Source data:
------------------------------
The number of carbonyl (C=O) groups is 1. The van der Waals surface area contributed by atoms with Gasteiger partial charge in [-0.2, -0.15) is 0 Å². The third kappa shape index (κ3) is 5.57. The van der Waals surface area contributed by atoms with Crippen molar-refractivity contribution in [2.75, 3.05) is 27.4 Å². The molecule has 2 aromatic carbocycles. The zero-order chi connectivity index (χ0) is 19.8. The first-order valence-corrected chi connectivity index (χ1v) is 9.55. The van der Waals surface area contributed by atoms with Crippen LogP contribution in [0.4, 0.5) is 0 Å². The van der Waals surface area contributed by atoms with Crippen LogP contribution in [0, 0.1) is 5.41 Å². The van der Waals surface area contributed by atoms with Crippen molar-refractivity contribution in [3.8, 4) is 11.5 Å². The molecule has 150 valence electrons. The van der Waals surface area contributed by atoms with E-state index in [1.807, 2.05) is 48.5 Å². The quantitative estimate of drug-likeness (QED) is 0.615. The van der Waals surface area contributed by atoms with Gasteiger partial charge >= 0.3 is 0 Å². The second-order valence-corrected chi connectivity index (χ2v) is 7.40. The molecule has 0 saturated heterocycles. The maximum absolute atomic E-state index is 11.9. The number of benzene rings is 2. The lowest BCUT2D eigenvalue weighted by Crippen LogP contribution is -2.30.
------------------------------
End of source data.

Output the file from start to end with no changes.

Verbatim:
The number of carbonyl (C=O) groups is 1. The van der Waals surface area contributed by atoms with Gasteiger partial charge in [-0.2, -0.15) is 0 Å². The third kappa shape index (κ3) is 5.57. The van der Waals surface area contributed by atoms with Crippen molar-refractivity contribution in [2.75, 3.05) is 27.4 Å². The molecule has 2 aromatic carbocycles. The zero-order chi connectivity index (χ0) is 19.8. The first-order valence-corrected chi connectivity index (χ1v) is 9.55. The van der Waals surface area contributed by atoms with Crippen LogP contribution in [0.4, 0.5) is 0 Å². The van der Waals surface area contributed by atoms with Crippen LogP contribution in [0, 0.1) is 5.41 Å². The van der Waals surface area contributed by atoms with Crippen molar-refractivity contribution in [3.8, 4) is 11.5 Å². The molecule has 150 valence electrons. The van der Waals surface area contributed by atoms with E-state index in [1.807, 2.05) is 48.5 Å². The quantitative estimate of drug-likeness (QED) is 0.615. The van der Waals surface area contributed by atoms with Gasteiger partial charge >= 0.3 is 0 Å². The second-order valence-corrected chi connectivity index (χ2v) is 7.40. The molecule has 0 saturated heterocycles. The maximum absolute atomic E-state index is 11.9. The number of benzene rings is 2. The lowest BCUT2D eigenvalue weighted by Crippen LogP contribution is -2.30.